Fraz: Where you headed?
Fraz: There’s no need for that, I was only asking!
And with that, they ventured off up Morrone (aka Morven) together, via the lochan? Fraz twisted Norrie’s arm to return via the Old Military Road, by which time, Lorn had arrived in Braemar and, on seeing Fraz’s car, called to see where they were. Having just spoken with Raymond, who’d managed a quick jaunt up Mount Blair on his way North, plans were quickly hatched for him to collect them both and rendezvous at the impossibly posh and seemingly overstaffed Fife Arms Hotel, where refreshments were enjoyed before heading along the road to the hut.
Duncan was first to arrive at the hut, having made good use of, first, his bus pass to get to Braemar, then, his thumb to get to Muir. The others then arrived in dribs and drabs and soon, the place was abuzz (not with the flies that seemed to have commandeered the place?!) with various concoctions being put together in the kitchen, followed by various discussions on what to do on Saturday, given the forecasts.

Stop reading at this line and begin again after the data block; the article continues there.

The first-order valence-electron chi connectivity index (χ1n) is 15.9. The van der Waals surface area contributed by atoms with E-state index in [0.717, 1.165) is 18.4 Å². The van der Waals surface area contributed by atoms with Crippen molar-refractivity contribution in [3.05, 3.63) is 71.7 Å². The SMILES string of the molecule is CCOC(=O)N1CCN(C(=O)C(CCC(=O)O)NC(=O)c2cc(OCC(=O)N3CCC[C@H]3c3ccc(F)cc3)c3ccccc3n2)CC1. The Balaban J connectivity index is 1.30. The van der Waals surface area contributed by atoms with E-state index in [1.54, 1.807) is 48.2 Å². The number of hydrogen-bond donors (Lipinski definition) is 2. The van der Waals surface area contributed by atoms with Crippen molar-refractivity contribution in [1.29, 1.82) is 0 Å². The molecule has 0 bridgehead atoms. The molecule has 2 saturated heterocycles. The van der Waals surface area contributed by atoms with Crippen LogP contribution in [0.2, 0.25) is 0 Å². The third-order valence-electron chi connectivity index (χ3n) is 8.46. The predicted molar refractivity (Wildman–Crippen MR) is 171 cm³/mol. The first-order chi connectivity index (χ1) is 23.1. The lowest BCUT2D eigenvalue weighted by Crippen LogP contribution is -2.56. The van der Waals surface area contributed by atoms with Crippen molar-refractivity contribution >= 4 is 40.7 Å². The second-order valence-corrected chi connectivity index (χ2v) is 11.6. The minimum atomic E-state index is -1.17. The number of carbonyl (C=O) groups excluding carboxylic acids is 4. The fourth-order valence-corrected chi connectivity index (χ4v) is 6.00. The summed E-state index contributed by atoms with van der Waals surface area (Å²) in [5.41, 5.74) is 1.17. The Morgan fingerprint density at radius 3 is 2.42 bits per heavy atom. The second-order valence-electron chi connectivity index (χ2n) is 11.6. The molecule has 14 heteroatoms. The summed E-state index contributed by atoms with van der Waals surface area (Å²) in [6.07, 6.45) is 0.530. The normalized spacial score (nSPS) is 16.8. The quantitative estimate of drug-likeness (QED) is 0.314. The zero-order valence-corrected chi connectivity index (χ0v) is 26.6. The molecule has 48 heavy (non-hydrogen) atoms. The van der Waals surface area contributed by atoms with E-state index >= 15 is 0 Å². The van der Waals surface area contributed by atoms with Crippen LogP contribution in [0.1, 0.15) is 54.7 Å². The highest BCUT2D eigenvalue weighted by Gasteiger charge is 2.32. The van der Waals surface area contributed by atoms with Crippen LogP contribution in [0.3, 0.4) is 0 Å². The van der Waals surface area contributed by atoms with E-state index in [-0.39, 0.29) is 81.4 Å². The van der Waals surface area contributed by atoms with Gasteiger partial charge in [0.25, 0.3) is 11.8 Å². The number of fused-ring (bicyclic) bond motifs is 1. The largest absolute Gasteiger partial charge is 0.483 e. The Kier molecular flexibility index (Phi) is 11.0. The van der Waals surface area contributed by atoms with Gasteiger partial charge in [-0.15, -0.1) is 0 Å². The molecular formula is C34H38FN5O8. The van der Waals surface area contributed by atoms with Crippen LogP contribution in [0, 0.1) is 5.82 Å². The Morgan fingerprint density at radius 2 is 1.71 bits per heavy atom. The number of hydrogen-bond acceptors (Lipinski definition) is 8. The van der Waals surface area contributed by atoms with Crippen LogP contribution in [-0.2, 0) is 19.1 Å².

On Saturday morning, the rain fell steadily and the wind had picked up overnight. Everyone decided to stick with their original plans, with the exception of Gerry, who’d realised he’d left his boots at home!
First out the door, were John, Alyn and Duncan, who set off together for Linn of Dee and the goal of Derry Cairngorm. It’s a long walk in and out of course and, it would be a testing day on the hill, with concentration and navigation key, and so it proved.
Next off, were the larger group of Jim, Adrian, Ania, Raymond, Bill and Fraz, who were driving round to Glen Muick for Lochnagar. The plan was to check on the potential of a climb for at least half the group, however ground (and overhead) conditions ruled this out. Brief respite on the ascent was replaced with incessantly high winds on the summit plateau, where the cliffs and corries were given a wide berth, and with crampons donned, the group soldiered on to the summit, where Fraz and Bill traded photos of one another.